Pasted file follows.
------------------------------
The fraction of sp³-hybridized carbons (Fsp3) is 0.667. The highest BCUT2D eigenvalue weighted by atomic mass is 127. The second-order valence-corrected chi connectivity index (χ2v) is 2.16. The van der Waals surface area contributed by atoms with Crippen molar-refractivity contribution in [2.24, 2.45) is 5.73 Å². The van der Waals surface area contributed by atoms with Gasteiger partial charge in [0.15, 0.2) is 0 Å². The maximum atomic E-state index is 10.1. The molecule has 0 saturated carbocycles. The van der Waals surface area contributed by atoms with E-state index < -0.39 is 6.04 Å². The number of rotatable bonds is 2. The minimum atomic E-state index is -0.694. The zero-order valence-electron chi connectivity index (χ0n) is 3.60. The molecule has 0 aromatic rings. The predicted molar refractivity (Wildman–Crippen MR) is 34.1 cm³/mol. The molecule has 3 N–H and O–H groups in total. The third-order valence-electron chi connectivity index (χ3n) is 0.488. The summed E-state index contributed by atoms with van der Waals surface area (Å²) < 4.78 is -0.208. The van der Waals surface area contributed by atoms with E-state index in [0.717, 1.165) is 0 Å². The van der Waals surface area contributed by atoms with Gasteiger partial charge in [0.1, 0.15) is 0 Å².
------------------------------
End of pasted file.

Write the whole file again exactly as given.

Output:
The fraction of sp³-hybridized carbons (Fsp3) is 0.667. The highest BCUT2D eigenvalue weighted by atomic mass is 127. The second-order valence-corrected chi connectivity index (χ2v) is 2.16. The van der Waals surface area contributed by atoms with Crippen molar-refractivity contribution in [2.24, 2.45) is 5.73 Å². The van der Waals surface area contributed by atoms with Gasteiger partial charge in [0.15, 0.2) is 0 Å². The maximum atomic E-state index is 10.1. The molecule has 0 saturated carbocycles. The van der Waals surface area contributed by atoms with E-state index < -0.39 is 6.04 Å². The number of rotatable bonds is 2. The minimum atomic E-state index is -0.694. The zero-order valence-electron chi connectivity index (χ0n) is 3.60. The molecule has 0 aromatic rings. The predicted molar refractivity (Wildman–Crippen MR) is 34.1 cm³/mol. The molecule has 3 N–H and O–H groups in total. The third-order valence-electron chi connectivity index (χ3n) is 0.488. The summed E-state index contributed by atoms with van der Waals surface area (Å²) < 4.78 is -0.208. The van der Waals surface area contributed by atoms with E-state index in [0.717, 1.165) is 0 Å². The van der Waals surface area contributed by atoms with Gasteiger partial charge in [0.1, 0.15) is 0 Å².